Friday, August 15, 2008

Not Everything I Think About Is Angry

I know of late it's been a little crabby here, and I'm really not especially angry in "real life". Fatalistic, perhaps, but not angry. And believe it or not, I discovered (well, it came up in conversation with "my Rabbi*", and he was the one that discovered it) a positive attribute of this country that has not yet been destroyed. He's a Rabbinical student who just completed a year of study in Israel, and will be completing his training in Berlin, and then remaining there to help re-establish Judaism in Germany. He's lived all over and reports an interesting (positive) quality that is so far unique to the US.

I forget how the subject came up, but I may have said something flip (as is my wont) about chucking this whole IT thing and becoming something else, like a sex toy inventor, container ship crane operator, chemist, or a porno cameraman. There are lots of other jobs that I could see myself doing. However it came up, Paul allowed as how that was a very American thing to do. Turns out, that in other nations, it's not really an option. Not that there are any rules against it- it's just not something that occurs to anyone. The educational systems are tailored in a manner that once you've decided upon a vocation, the academic curriculum are tailored accordingly. This is sort of an extreme opposite to being undeclared. There are no rules that say you can't change- it's just not widely recognized as an option.

I put a fair amount of trust in Paul's judgement on this, and if it's true that would be an interesting situation. Beyond the obvious advantages of geology and geography, I think this willingness to re-invent, to challenge- to abandon the pretexts of convention, are what actually made this country great. That and being open to stealing everything that wasn't already claimed by white people. When exactly we went from a nation of (white, male and privileged) enlightened rule breakers to a bunch of milquetoast alpha-wave zombies is unclear but I think it began around WWI.

Apparently Pauley was met with some measure of skepticism about his sincereity or ability to complete his academic pursuits, stemming from the distrust of unfamiliar things. Paul mentioned that some advisor or muckety muck over there said as much in a direct and matter of fact manner (oh, how I am weary of false modesty and political sensitivity). This person said that they hadn't previously had any confidence or faith in Paul's willingness, determination, and drive to complete this study as a consequence of it being a significant personal re-invention.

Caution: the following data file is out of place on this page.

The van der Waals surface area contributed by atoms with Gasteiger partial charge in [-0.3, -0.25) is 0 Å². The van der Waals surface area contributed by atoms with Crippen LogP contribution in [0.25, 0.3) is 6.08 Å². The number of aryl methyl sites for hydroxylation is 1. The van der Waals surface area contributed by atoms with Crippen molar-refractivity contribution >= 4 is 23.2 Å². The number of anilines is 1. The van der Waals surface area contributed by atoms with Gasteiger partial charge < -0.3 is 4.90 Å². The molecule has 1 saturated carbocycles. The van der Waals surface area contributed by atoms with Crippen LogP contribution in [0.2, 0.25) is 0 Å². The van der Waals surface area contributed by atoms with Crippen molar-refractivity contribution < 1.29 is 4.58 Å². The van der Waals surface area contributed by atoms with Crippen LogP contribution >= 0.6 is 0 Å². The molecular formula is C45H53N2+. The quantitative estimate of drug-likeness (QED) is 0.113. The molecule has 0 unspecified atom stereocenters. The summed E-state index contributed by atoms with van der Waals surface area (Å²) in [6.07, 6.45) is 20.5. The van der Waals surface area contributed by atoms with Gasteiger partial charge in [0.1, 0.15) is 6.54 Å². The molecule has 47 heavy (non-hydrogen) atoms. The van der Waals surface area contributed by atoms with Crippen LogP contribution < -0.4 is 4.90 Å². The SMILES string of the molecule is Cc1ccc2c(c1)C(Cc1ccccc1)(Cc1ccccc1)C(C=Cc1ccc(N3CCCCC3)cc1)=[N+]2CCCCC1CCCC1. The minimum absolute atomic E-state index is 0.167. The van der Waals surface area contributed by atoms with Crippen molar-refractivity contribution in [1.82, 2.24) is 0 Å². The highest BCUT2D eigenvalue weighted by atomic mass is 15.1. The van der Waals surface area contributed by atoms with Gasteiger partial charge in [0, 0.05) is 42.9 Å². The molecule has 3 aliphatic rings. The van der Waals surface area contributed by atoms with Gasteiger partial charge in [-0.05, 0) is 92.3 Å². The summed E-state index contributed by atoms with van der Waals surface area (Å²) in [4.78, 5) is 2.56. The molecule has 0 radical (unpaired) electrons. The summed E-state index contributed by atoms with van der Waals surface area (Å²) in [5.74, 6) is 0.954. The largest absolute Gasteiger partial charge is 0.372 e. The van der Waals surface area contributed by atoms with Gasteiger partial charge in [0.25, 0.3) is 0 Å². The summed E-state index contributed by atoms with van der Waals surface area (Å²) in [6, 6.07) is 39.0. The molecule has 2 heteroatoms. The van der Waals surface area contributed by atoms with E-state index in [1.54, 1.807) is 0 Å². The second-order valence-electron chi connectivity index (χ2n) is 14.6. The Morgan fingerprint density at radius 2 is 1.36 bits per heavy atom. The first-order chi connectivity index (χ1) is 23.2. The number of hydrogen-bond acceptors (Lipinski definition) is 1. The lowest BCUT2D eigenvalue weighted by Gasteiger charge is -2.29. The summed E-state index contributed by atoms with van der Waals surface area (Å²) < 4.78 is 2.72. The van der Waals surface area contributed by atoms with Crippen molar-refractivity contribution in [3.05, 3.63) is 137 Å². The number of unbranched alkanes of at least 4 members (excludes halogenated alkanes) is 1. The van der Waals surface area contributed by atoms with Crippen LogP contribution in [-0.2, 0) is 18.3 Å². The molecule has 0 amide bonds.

So, is it contagious? My last post mentioned emigration. Could this be a point of positive or negative discrimination? How can the existence of this characteristic be determined? I've make wildly significant changes in my life in terms of vocation and location, but is this something that can be quantified if someone hasn't demonstrated it?

I think it's an interesting thing to ponder, and it makes me want to travel even more so that I can see this with a less partial eye.


* While I've got zero Jewish heritage and am an unabashed atheist, I was enjoying a nice lunch with my friend, the soon-to-be Professor Rabbi Dr. Paul (yes, all of those) and we ran kind of long. When we got back, we were harassed about the delay, to which Pauley said something to the effect of "a fellow can lose track of time when he's talking to his Rabbi". True enough. I took his use of the possessive words "his Rabbi" as a remarkably kind gesture of inclusion. He's not the sort to say such things out of mere courtesy.

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6 Comments:

Blogger Hammer said...

When I was in school I was pushed toward vocational studies because one teacher labeled me as dumb. It may have been my hispanic surname, but her flippant PMS tainted remark stunted my education to the point where they told me not to bother with college.

I sure wish I had a rabbi to talk to back then.

Honestly, I don't think you will be satisfied working in any field that doesn't offer self determination. Maybe striking out on your own as an entrepreur would offer a challenge that could lead to great things.

Good luck on whatever you decide.

12:25 PM  
Blogger Mrs. Chili said...

Nice to have someone to talk to without having to, you know, convert. I like Paul already!

I wasn't aware that our professional flexibility was an oddity around the world. The thing is, though we CAN pick up and remake our lives, precious few of us DO - most people are content to stay right where they are, regardless of how miserable they may be. Dumbasses...

2:26 PM  
Blogger Cheesy said...

You flip?? NEVER! lol
BIL was talking to me about his boss the other day after they had a going away party for him.. The plant closed and his boss got shipped back to Korea. Anyhow he was so sad to leave the states he really enjoyed it here. The guys were asking him why he didn't just apply for a new work visa and get work at another plant here. He told them that was not done in their culture. Once you start with a company you are pretty much owned by them until you retire or get fired. It's kind of some loyalty deal. BIL was sad to see him go also because he was just such a nice guy and wonderful worker.

8:38 PM  
Blogger Scott from Oregon said...

I am surprised that Seattle brings on such sentiments.

I always imagined it to be a rainy Eugene...

10:38 AM  
Blogger Paul Strasko said...

Scott, you honor and humble me.

4:27 PM  
Anonymous Anonymous said...

You would make an excellent porno cameraman if I do say so myself. LOL, Can't wait to see you! Miss T

12:40 PM  

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